Robert Cotton Money

Robert Cotton Money

Rank:Second Lieutenant
Regiment:Cameronians (Scottish Rifles), 2nd Battalion
Service Number:85631
Cemetary/Memorial: Oosttaverne Wood Cemetary (IV.BB.6.)
Awards:1939-1945 Star
1939-1945 War Medal

Born on 25th April 1919, Second Lieutenant Money died on 27th May 1940, aged 21 at Dunkirk whilst attempting to rescue a wounded school friend.

Son of Major-General Robert Cotton Money, CB, MC (1888-1985) and of Daphne Dorina Money (nee Gartside Spaight, 1890-1968) of Bovingdon Green, Hertfordshire.

Brother to Felicity Daphne Dorina (1925-2011) and Sophie Ernle.

Robert was a pupil at St Ronan’s from 1927 to 1932. He earned his Swimming Stars and came top of the General Knowledge Paper in 1931 and 1932. He was confirmed in the school chapel in 1932. He returned to visit the school in 1935.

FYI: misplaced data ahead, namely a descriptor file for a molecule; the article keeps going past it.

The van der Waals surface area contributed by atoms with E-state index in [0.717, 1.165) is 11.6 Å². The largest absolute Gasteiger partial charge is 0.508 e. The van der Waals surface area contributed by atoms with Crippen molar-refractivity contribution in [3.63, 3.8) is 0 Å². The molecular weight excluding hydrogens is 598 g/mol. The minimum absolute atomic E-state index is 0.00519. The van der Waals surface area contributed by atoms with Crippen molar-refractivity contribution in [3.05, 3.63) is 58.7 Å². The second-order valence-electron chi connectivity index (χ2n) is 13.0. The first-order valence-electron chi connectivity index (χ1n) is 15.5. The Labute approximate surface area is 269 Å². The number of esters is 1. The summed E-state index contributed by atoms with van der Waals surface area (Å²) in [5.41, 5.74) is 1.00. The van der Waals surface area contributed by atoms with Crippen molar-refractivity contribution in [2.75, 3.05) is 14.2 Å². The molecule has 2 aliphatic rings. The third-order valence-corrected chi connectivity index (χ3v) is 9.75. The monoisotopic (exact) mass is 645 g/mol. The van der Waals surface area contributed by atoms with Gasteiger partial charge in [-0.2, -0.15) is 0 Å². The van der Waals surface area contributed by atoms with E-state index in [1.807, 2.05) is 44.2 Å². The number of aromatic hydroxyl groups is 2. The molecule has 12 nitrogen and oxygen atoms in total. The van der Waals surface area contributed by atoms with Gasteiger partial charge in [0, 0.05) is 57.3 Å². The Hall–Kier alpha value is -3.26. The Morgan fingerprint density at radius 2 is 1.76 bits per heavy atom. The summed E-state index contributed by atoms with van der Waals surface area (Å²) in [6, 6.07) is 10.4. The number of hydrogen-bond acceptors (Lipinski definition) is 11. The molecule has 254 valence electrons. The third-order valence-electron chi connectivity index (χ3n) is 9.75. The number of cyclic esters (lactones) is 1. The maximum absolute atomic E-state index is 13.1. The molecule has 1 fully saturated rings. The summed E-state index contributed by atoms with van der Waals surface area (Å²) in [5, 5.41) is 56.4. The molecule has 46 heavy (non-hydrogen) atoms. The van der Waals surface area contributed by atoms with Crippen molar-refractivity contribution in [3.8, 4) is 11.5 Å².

He went on to Wellington, having come third out of 60 candidates. He gained a scholarship, one of only seven awarded.

Whilst at Wellington (1932-7), Robert was in the Hardinge dormitory where he was a Prefect. He was described as a quiet boy, wrapped up in his books and field sports.

He passed top of his class, gaining a Scholarship to the Royal Military College at Sandhurst in 1937. He joined the Cameronians (Scottish Rifles) in 1939. He was listed as missing in 1940.

On May 27th, 1940, during the retreat on Dunkirk, he heard that a friend in the Hardinge had been left behind seriously wounded. Towards dusk against advice and orders he set out to look for him and from that journey Robert Money did not return.

Second Lieutenant Money is also commemorated on a family memorial in St Bartholomew's church, Much Marcle, Herefordshire.

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